Today, the crisis of vocations is strong because many priests came from the middle class, and today the children of the middle class go to college. There is no incentive in families for their children to be priests or religious, when they have the possibility of having a child who’s an engineer or doctor.

That has influenced a lot, along with the whole crisis, a product of the sexual abuse scandals and a hierarchy that did not know how to handle them.

Two years ago, the pope accused those who were against his decision to appoint Bishop Juan de la Cruz Barros Madrid, who was close to Karadima, to the Diocese of Osorno, of ‘foolishness’ and of allowing a group of leftists to lead them by the nose.

This was very painful, and today that diocese continues to hold great resentment. There continues to be a group of about 60 lay people who keep the resistance to the bishop alive, but he can at least perform his duties, when at the beginning he couldn’t go anywhere.

But is there any truth in what the pope said? Some 50 members of Congress, all of them from the left-leaning party of Bachelet, sent a letter to the pope, which in many ways added fuel to the fire…

I believe this is what bothered Francis the most: That the civil power tried to affect ecclesial power.

Let’s talk about the cities he’s chosen to visit. He’s understandably going to Santiago because it’s the capital. But why is he going to Temuco, in the south?

Temuco is the center, not just of social conflict, because we have many, but of one of the biggest problems regarding the original peoples. The region, known as La Araucanía, is where the largest number of our Mapuche brothers live.

Here, there’s been a concentration of terrorist activity and of resistance to the government, since many want a plurinational country. Many of these Mapuche are being manipulated by certain groups of the far left, but they’re a minority. There are also many who have legitimate, historical claims and debts regarding their lands.

But there’s a minority that has been doing terrorism, burning down more than 20 Catholic churches and some Evangelical ones.

The Church continues to have a strong presence in the region, but we have to be careful, because we don’t want to be seen as taking a position in favor of anyone. Because it’s not the Mapuche as a people who are committing these terrorist acts, but minority groups. We have to acknowledge that the Mapuche have been historically relegated.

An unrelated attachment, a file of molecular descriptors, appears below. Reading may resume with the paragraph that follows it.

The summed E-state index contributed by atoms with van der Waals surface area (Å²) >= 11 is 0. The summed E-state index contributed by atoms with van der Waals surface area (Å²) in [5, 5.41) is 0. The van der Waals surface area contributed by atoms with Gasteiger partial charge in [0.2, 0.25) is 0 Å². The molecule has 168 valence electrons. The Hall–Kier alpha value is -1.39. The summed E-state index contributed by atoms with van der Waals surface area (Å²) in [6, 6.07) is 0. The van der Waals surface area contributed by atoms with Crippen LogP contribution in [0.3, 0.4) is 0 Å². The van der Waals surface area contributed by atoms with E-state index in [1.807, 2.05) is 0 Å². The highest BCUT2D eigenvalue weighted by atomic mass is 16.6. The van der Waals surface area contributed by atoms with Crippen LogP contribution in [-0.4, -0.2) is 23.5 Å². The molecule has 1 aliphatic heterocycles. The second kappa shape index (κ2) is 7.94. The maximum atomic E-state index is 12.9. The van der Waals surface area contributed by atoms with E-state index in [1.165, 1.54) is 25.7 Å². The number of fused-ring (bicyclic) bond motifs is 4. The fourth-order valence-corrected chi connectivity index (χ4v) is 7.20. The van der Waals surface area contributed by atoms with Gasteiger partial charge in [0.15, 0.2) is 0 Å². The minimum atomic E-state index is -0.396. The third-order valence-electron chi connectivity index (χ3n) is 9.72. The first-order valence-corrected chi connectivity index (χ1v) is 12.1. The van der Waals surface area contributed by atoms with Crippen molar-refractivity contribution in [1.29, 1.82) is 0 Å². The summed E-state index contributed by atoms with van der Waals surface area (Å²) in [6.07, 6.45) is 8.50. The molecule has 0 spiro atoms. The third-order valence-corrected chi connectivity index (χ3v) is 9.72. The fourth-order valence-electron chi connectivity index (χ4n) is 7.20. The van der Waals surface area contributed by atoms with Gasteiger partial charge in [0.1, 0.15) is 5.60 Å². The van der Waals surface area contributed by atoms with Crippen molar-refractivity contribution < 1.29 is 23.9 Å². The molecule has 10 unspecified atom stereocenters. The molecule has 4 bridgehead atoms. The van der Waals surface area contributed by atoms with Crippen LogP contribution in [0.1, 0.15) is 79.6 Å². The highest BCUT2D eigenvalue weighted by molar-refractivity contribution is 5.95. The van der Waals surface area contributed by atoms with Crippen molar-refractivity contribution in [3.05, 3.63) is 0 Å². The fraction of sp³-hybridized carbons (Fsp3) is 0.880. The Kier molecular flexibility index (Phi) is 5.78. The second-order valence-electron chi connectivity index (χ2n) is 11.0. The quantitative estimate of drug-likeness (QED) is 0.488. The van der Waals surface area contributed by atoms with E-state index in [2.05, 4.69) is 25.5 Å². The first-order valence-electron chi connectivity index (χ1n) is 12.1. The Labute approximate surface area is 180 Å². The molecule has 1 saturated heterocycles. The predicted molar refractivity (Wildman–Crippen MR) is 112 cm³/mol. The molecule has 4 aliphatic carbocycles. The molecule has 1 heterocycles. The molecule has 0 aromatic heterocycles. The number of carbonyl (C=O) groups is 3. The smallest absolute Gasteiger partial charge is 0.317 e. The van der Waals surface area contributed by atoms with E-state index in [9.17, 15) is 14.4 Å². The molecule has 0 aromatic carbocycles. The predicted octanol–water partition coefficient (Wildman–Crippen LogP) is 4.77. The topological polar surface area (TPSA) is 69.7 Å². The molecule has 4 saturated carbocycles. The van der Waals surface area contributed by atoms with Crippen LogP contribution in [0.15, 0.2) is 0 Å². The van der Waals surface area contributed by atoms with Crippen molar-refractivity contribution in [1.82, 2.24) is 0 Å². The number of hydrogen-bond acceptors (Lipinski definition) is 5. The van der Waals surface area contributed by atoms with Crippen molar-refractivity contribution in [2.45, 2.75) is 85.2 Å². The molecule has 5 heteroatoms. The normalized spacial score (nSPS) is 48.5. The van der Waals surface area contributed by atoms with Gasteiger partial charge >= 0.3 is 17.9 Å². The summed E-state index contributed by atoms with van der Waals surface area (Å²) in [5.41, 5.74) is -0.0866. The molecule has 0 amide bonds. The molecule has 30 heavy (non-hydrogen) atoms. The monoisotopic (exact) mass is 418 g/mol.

But there are also many innocent victims, sons and daughters of German settlers or Chileans who’ve invested or inherited some of these lands. In addition, the government has given specific lands to the original peoples, and not all of them are being worked.

One cannot generalize. I personally believe it’s unfair to speak of the Mapuche as terrorists, because they aren’t. There are some that have done a lot of wrong, just like there are businessmen who’ve done a lot of wrong too.

So, the pope’s stop in La Araucanía is similar to his stop in Chiapas, during his Mexico trip. It’s a point of conflict between an advancing globalization and people who want to defend their culture. In the middle of this, there is an unusual violence exacerbated by political groups, many of them foreigners.

We hope Francis can bring a message of peace to this region.

But can the pope do something, when seeing the burning of churches by these extremist Mapuche, who’ve left signs after burning down churches saying ‘The only church that illuminates is one in flames’?

I believe that the pope’s message won’t be directed only to these extremist people, but to the people in general, who’ve suffered. And this includes those who are Mapuche, and those who are not, the entire Chilean people. In this sense, I believe he’ll deliver a much broader message, without intervening in politics.

One of the things the government has done is create a regional commission to approach this issue, and it’s led by the local bishop, Hector Vargas. They have already submitted a report with suggestions. it remains to be seen if they will be implemented or not.

Then there’s the visit to Iquique, almost on the border with Bolivia. Some could argue he owed you the visit, after what he said during his visit to this country, regarding the need for dialogue on the ongoing conflict over access to the sea, which Bolivia doesn’t have after the War of the Pacific…

His comment was very ill received in Chile. The government was positive about it, because the pope called for dialogue, but Bolivia and Chile have two complaints in the Hague regarding this issue. And they have a president who, whenever he wants to unite the country, does so by finding a common enemy. Historically, that has been Chile.

Nevertheless, Iquique has two reasons that come before the issue with Bolivia. On the one hand, it’s the capital of popular religiosity. The feast of Our Lady of La Tirana can convene 500,000 people every July 16, in the middle of the desert. For two weeks, an entire city comes up from nowhere, with thousands coming down from Bolivia too, to honor our Lady of Carmen. So this is a unifying celebration.

On the other hand, Iquique is one of the poles of migrant reception, particularly of people coming from Colombia, Peru, Haiti, and starting last year, Venezuela.

Chile, together with Argentina, welcomes the biggest number of migrants. And this is a great challenge for Chileans, because we don’t shine for our welcoming attitude towards them. Even if we don’t have the xenophobic attitude that many European countries do, we need to work on integrating them. And this, I believe, is for the pope part of a broader attempt to promote Latin American integration.